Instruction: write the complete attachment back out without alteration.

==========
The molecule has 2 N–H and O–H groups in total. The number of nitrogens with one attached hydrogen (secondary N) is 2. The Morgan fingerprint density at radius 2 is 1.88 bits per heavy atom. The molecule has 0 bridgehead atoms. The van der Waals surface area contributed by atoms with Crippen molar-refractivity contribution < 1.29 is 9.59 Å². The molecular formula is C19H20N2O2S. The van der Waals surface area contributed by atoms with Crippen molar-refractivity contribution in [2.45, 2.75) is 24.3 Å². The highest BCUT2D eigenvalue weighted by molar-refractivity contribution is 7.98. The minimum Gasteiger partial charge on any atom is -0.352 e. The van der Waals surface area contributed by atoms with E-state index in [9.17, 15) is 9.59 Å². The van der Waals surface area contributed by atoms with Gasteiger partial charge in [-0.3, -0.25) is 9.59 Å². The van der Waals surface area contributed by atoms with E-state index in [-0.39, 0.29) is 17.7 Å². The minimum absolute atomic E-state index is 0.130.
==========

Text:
The molecule has 2 N–H and O–H groups in total. The number of nitrogens with one attached hydrogen (secondary N) is 2. The Morgan fingerprint density at radius 2 is 1.88 bits per heavy atom. The molecule has 0 bridgehead atoms. The van der Waals surface area contributed by atoms with Crippen molar-refractivity contribution < 1.29 is 9.59 Å². The molecular formula is C19H20N2O2S. The van der Waals surface area contributed by atoms with Crippen molar-refractivity contribution in [2.45, 2.75) is 24.3 Å². The highest BCUT2D eigenvalue weighted by molar-refractivity contribution is 7.98. The minimum Gasteiger partial charge on any atom is -0.352 e. The van der Waals surface area contributed by atoms with E-state index in [9.17, 15) is 9.59 Å². The van der Waals surface area contributed by atoms with Gasteiger partial charge in [-0.3, -0.25) is 9.59 Å². The van der Waals surface area contributed by atoms with E-state index in [-0.39, 0.29) is 17.7 Å². The minimum absolute atomic E-state index is 0.130.